TABLE OF CONTENTS
Guide to the Aldous Huxley letters, 1936-1943 MS 498
British author Aldous Leonard Huxley (1894-1963) was the grandson of Thomas Henry Huxley, a great biologist who helped develop the theory of evolution. His mother was the sister of Mrs. Humphrey Ward, the novelist; the niece of Matthew Arnold, the poet; and the granddaughter of Thomas Arnold, a famous educator and the real-life headmaster of Rugby School who became a character in the novel Tom Brown's Schooldays. Aldous Huxley was the brother of renowned biologist and former Rice Institute faculty member Julian Huxley.
He attended Eton College and was studying medicine when he developed an eye infection which left him blind in one eye and partially blind in the other. He recovered enough vision to go on to Oxford University and graduate with honors, meeting other writers such as Lytton Strachey, Bertrand Russell, and D.H. Lawrence. Huxley published his first book, a collection of poems, in 1916. He was known during his lifetime for his wide-ranging knowledge in literature, sciences, and other topics. He and his wife Maria were wed in 1919, and their only child, Matthew, was born in 1920. Brave New World, perhaps his most well known book, was published in 1931. After spending years in London and Europe (mostly Italy), the family moved to the United States in 1937, and moved in circles of writers, literary critics, artists, scientists, and bohemian groups. In the 1950s, Huxley experimented with psychedelic drugs and with writing under their influence (for example, Doors of Perception, 1954, Heaven and Hell, 1956, and Island, 1962).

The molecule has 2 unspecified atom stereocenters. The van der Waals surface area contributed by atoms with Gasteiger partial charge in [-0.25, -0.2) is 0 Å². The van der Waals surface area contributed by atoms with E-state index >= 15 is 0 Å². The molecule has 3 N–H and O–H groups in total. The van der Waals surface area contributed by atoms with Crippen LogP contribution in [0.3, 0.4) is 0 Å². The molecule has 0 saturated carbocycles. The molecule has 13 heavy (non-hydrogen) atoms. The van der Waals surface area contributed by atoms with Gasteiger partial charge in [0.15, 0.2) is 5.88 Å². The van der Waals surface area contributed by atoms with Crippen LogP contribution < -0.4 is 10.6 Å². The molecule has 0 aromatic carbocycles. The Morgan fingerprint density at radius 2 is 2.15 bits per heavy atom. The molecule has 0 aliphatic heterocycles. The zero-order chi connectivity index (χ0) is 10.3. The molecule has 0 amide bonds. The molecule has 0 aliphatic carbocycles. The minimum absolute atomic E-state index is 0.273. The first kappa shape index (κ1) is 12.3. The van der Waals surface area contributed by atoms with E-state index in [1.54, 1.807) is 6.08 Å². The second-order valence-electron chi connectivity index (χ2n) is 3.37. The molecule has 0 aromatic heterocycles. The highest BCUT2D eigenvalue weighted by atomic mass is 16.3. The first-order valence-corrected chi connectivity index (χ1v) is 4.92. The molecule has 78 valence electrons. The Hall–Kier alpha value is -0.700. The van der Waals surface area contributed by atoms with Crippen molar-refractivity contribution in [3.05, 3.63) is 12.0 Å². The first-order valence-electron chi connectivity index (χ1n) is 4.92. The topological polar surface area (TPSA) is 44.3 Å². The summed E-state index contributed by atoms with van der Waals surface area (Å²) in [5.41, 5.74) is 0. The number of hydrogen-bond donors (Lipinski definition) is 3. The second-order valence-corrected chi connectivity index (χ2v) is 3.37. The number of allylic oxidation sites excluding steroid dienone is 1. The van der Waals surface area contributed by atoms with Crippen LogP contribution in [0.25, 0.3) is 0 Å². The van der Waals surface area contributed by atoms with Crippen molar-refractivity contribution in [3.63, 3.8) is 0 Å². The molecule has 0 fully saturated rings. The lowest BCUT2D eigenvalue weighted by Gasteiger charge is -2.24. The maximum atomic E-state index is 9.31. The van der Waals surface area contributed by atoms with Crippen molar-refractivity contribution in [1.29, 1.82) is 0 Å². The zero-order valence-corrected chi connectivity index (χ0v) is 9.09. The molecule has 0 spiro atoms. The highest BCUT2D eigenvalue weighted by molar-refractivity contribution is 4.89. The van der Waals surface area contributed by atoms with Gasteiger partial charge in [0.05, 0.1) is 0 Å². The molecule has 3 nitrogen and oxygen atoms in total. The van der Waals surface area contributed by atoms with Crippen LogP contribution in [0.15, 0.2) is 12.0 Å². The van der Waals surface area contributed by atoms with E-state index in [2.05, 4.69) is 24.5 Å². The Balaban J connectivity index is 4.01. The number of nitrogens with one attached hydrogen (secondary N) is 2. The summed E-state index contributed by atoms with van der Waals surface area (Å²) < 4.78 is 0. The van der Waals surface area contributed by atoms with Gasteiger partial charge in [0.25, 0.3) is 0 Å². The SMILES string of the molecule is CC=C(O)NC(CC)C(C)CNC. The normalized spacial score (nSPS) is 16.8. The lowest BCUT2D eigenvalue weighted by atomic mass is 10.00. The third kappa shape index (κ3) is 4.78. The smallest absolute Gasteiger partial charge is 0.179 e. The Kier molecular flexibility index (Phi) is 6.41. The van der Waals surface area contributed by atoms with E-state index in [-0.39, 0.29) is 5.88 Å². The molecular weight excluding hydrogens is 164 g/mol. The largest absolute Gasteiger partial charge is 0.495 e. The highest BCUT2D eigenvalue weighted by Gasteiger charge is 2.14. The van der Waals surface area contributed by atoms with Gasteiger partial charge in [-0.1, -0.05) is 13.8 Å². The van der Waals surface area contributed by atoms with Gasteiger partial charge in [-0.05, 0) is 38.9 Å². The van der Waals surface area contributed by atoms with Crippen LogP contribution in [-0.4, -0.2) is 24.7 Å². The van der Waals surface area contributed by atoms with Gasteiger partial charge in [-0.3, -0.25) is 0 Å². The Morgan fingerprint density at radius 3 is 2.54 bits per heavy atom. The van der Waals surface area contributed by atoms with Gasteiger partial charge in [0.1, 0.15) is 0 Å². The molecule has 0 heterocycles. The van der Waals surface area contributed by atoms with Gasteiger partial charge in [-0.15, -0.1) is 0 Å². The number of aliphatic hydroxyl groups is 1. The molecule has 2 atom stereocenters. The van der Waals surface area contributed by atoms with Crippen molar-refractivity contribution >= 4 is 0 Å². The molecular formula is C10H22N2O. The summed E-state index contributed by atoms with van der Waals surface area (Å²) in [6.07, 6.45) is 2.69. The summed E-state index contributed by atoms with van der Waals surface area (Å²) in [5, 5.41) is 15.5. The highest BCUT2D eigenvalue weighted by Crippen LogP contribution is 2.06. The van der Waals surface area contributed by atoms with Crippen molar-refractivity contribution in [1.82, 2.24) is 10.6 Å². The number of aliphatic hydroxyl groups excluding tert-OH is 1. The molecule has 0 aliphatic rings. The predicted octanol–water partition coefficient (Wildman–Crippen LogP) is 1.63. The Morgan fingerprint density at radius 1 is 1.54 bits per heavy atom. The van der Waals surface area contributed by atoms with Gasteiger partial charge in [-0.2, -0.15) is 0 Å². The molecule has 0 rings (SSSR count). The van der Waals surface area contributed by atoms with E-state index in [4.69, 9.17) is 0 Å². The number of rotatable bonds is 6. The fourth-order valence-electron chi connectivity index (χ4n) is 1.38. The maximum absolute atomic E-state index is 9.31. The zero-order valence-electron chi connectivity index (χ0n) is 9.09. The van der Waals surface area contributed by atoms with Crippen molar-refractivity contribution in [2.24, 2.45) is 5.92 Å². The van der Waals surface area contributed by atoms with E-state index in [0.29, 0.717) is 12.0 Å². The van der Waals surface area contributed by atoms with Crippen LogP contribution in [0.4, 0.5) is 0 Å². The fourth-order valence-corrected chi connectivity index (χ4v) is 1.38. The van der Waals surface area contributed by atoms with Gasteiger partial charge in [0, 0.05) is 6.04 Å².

Huxley published 47 books in his lifetime. Some of them include: Crome Yellow (1921), Antic Hay (1923), Those Barren Leaves (1925), Point Counterpoint (1928), Brave New World (1932), Eyeless in Gaza (1936), and The Doors of Perception (1954). Maria Huxley died of breast cancer in 1955. Aldous Huxley married Laura Archera a year later. He died November 22, 1963, the same day that President John F. Kennedy was assassinated. He was cremated, and his ashes were buried in his parents' grave in England.
Personal letters from Aldous Huxley to family friends Eva Hermann and Martha Saxton respectively, from Maria Huxley to Martha Saxton and to Eva Hermann respectively, and from Martha Saxton to Aldous Huxley. Correspondence is of a personal nature mainly regarding the death of literary editor Gene Saxton.
This material is open for research.
Permission to publish materials from the Huxley letters must be obtained from the Woodson Research Center, Fondren Library, Rice University.
Aldous Huxley letters, 1936-1943, MS 498, Woodson Research Center, Fondren Library, Rice University.
This collection was purchased from a manuscripts dealer in 2002.